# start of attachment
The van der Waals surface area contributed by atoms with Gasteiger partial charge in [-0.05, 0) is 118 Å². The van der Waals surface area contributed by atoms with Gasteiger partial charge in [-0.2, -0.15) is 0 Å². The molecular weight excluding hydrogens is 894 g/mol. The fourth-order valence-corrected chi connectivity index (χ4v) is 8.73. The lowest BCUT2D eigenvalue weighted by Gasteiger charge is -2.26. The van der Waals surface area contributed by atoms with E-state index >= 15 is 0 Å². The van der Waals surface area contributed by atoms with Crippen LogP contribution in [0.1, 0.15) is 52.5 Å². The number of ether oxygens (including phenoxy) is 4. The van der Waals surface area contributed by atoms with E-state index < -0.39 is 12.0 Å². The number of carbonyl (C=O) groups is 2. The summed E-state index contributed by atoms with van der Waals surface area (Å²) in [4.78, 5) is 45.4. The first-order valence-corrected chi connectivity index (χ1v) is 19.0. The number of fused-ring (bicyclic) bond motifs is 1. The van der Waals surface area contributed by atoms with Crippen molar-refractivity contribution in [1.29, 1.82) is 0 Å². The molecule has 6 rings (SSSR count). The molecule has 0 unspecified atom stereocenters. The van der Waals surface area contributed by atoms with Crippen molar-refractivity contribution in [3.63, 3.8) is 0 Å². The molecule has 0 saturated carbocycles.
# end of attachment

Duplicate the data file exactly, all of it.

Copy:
The van der Waals surface area contributed by atoms with Gasteiger partial charge in [-0.05, 0) is 118 Å². The van der Waals surface area contributed by atoms with Gasteiger partial charge in [-0.2, -0.15) is 0 Å². The molecular weight excluding hydrogens is 894 g/mol. The fourth-order valence-corrected chi connectivity index (χ4v) is 8.73. The lowest BCUT2D eigenvalue weighted by Gasteiger charge is -2.26. The van der Waals surface area contributed by atoms with E-state index >= 15 is 0 Å². The van der Waals surface area contributed by atoms with Crippen LogP contribution in [0.1, 0.15) is 52.5 Å². The number of ether oxygens (including phenoxy) is 4. The van der Waals surface area contributed by atoms with E-state index < -0.39 is 12.0 Å². The number of carbonyl (C=O) groups is 2. The summed E-state index contributed by atoms with van der Waals surface area (Å²) in [4.78, 5) is 45.4. The first-order valence-corrected chi connectivity index (χ1v) is 19.0. The number of fused-ring (bicyclic) bond motifs is 1. The van der Waals surface area contributed by atoms with Crippen molar-refractivity contribution in [1.29, 1.82) is 0 Å². The molecule has 6 rings (SSSR count). The molecule has 0 unspecified atom stereocenters. The van der Waals surface area contributed by atoms with Crippen molar-refractivity contribution in [3.63, 3.8) is 0 Å². The molecule has 0 saturated carbocycles.